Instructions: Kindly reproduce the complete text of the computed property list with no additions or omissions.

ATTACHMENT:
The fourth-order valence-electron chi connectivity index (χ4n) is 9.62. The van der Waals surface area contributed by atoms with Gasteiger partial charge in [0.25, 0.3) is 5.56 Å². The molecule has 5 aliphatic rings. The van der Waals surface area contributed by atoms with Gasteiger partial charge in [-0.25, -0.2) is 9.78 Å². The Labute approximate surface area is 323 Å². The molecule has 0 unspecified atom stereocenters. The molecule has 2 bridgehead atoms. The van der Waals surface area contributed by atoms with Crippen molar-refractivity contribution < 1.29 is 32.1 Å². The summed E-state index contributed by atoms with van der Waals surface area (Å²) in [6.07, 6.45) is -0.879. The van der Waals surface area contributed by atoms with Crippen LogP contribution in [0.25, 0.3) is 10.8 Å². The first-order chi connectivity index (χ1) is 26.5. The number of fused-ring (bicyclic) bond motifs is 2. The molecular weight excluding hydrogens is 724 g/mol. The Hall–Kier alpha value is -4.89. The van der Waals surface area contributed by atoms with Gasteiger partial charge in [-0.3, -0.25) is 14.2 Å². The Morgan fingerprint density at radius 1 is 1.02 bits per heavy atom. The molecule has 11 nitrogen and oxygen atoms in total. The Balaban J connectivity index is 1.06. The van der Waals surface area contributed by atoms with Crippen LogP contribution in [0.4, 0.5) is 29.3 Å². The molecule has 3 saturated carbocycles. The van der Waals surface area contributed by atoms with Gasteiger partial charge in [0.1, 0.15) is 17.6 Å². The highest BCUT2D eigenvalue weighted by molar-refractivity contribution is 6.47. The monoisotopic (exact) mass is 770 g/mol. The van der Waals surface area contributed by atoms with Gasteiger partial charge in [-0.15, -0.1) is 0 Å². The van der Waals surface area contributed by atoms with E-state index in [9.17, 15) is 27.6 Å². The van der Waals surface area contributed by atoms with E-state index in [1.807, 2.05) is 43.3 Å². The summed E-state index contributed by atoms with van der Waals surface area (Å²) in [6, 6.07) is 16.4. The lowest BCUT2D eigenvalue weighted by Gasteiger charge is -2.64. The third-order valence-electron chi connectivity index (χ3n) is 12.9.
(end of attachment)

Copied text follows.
The fourth-order valence-electron chi connectivity index (χ4n) is 9.62. The van der Waals surface area contributed by atoms with Gasteiger partial charge in [0.25, 0.3) is 5.56 Å². The molecule has 5 aliphatic rings. The van der Waals surface area contributed by atoms with Gasteiger partial charge in [-0.25, -0.2) is 9.78 Å². The Labute approximate surface area is 323 Å². The molecule has 0 unspecified atom stereocenters. The molecule has 2 bridgehead atoms. The van der Waals surface area contributed by atoms with Crippen molar-refractivity contribution < 1.29 is 32.1 Å². The summed E-state index contributed by atoms with van der Waals surface area (Å²) in [6.07, 6.45) is -0.879. The van der Waals surface area contributed by atoms with Crippen LogP contribution in [0.25, 0.3) is 10.8 Å². The first-order chi connectivity index (χ1) is 26.5. The number of fused-ring (bicyclic) bond motifs is 2. The molecular weight excluding hydrogens is 724 g/mol. The Hall–Kier alpha value is -4.89. The van der Waals surface area contributed by atoms with Gasteiger partial charge in [-0.3, -0.25) is 14.2 Å². The Morgan fingerprint density at radius 1 is 1.02 bits per heavy atom. The molecule has 11 nitrogen and oxygen atoms in total. The Balaban J connectivity index is 1.06. The van der Waals surface area contributed by atoms with Crippen LogP contribution in [0.4, 0.5) is 29.3 Å². The molecule has 3 saturated carbocycles. The van der Waals surface area contributed by atoms with Gasteiger partial charge in [0.1, 0.15) is 17.6 Å². The highest BCUT2D eigenvalue weighted by molar-refractivity contribution is 6.47. The monoisotopic (exact) mass is 770 g/mol. The van der Waals surface area contributed by atoms with Gasteiger partial charge in [-0.15, -0.1) is 0 Å². The van der Waals surface area contributed by atoms with E-state index in [9.17, 15) is 27.6 Å². The van der Waals surface area contributed by atoms with E-state index in [1.807, 2.05) is 43.3 Å². The summed E-state index contributed by atoms with van der Waals surface area (Å²) in [6, 6.07) is 16.4. The lowest BCUT2D eigenvalue weighted by Gasteiger charge is -2.64. The third-order valence-electron chi connectivity index (χ3n) is 12.9.